|An auto manufacturing line of Toyota Motor Vietnam (Photo: TMV)|
This is the key part of a governmental decree drafted by the finance ministry, which is expected to be applied from this month until the end of this year.
The draft decree was opened to ideas from ministries, sectors, localities, the business community, organisations and individuals before being sent to the Government for approval.
The ministry has received 47 contributions, including those from the Ministry of Foreign Affairs and the Ministry of Industry and Trade, to ensure compatibility between the decree with relevant international treaties, of which Vietnam is a member.
All participants agreed with the need for this decree for the development of the domestic automobile industry as well as its contents.
The ministry’s preliminary assessment shows that the 50% cut of the registration fee for locally-manufactured and assembled vehicles will affect local budget revenue in the last six months of this year, with an estimated amount of VND3.7 trillion (US$159 million).
According to current regulations, the buyers of cars with nine seats or less have to pay registration fee of 10% of the car value in cities and provinces, except for Hanoi, which applies a rate of 12%.
Meanwhile, buyers of pick-up trucks with transport volume of less than 1,500 kilos and five seats or fewer, and vans with capacity of 1,500 kilos or less, will pay an amount equal to 60% of the nine-seat car’s registration fee.
The average revenue generated by the registration fees on locally-manufactured and assembled vehicles is about VND16 trillion per year.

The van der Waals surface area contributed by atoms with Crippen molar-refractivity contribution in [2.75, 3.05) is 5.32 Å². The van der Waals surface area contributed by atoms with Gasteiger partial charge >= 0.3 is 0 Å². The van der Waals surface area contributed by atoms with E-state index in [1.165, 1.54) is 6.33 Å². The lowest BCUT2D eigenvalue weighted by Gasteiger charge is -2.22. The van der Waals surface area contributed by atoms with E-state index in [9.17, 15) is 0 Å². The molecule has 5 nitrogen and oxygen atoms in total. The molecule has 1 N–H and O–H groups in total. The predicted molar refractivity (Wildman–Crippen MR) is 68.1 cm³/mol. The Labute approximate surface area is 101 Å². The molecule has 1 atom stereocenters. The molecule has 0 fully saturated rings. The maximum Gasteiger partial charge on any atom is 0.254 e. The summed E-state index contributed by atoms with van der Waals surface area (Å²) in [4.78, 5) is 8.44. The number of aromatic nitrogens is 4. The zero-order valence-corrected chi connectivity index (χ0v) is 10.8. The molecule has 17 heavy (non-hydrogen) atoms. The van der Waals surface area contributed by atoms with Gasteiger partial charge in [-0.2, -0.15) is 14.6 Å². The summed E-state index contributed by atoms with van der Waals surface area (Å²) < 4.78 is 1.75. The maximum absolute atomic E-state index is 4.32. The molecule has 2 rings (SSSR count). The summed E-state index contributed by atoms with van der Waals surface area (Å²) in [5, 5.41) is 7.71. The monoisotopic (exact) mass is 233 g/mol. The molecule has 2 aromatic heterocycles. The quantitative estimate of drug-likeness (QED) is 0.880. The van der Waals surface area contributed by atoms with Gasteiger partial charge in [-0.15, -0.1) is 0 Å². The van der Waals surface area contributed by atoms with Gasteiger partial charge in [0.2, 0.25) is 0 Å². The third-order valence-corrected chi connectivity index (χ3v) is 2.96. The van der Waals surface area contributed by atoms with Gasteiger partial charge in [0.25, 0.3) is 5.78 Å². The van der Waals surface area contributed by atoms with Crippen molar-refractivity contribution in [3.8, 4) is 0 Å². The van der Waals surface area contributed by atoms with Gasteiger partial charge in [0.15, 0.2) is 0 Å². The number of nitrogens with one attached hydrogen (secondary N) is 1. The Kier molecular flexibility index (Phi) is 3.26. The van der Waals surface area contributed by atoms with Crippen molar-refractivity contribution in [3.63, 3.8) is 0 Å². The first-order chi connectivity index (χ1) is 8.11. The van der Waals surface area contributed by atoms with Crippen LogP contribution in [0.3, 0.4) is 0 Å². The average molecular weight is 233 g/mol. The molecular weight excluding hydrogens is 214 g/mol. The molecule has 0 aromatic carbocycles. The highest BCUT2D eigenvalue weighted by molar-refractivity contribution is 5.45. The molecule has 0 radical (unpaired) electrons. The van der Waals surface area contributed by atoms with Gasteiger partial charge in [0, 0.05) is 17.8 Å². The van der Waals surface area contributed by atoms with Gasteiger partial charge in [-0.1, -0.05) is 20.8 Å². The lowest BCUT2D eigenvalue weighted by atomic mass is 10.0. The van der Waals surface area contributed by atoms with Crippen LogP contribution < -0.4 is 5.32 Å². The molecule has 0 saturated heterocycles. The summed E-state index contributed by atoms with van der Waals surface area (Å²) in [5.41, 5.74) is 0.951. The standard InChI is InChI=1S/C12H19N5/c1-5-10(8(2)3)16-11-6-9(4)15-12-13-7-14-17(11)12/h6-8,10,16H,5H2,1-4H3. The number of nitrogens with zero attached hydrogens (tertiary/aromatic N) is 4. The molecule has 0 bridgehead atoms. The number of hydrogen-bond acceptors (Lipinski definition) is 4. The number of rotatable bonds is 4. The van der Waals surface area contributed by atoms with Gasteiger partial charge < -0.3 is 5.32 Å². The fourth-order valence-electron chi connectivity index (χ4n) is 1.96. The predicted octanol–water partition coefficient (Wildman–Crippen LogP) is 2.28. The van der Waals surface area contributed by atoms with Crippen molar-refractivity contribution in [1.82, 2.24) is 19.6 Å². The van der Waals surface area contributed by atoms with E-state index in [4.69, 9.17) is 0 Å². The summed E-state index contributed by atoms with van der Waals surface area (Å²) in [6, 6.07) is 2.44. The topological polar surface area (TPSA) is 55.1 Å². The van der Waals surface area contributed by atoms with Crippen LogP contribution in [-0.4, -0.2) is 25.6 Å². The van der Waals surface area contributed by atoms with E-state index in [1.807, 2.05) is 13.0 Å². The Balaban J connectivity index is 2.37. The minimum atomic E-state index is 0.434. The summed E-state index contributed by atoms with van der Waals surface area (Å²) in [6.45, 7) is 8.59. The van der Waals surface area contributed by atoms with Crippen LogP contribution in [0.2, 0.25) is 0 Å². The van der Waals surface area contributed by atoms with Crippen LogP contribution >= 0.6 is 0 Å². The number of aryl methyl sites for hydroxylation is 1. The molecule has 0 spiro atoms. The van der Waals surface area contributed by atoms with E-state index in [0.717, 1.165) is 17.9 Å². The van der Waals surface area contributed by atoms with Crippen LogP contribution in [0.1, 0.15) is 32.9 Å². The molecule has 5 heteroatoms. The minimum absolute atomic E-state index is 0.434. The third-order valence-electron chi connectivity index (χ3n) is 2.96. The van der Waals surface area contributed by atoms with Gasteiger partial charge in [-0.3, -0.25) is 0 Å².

Vietnam has initially controlled the COVID-19 pandemic, but the disease continues to affect countries around the world, showing no signs of slowing down. Many industries are heavily affected, including domestic automobile assembly and manufacturing.
During the social distancing period, most of the large car manufacturers and assemblers, such as Thaco, Thanh Cong, VinFast, Toyota, Ford and Honda, had to suspend production and assembly activities, causing disruptions to supply chains and demand.
Insiders said that domestic automakers have restarted production and resumed supply chains, but due to the severe impact of the COVID-19 pandemic many difficulties lie ahead, especially for domestic automobile manufacturing and assembly enterprises who are dealing with high volumes of inventory.
It’s predicted that the automobile market will not only be impacted this year but also for a few years to come.
The Vietnam Automobile Manufacturers’ Association (VAMA) says its members units consumed nearly 19,100 various cars in May, up 62% compared with the previous month. Of the sales, there were more than 13,000 passenger cars, 5,800 commercial vehicles, and 260 special purpose vehicles.
VAMA members sold 83,200 cars of all types this year, down 34% year-on-year.
The above figure does not include sales from other brands, which are not VAMA members, including TC MOTOR, Audi, Jaguar Land Rover, Subaru, Volkswagen and Volvo.
TC MOTOR (representative of Hyundai Thanh Cong brand), saw the highest volume in May sales with 4,800 units, bringing the total sales in the first five months of this year to 22,400 vehicles of all kinds.
Experts said that Vietnam’s automobile market rebounded sharply in May because the country removed social distancing regulations in April, helping stimulate demand. In addition, many auto businesses have launched discount and promotional programmes for customers, so the May sales figures improved.
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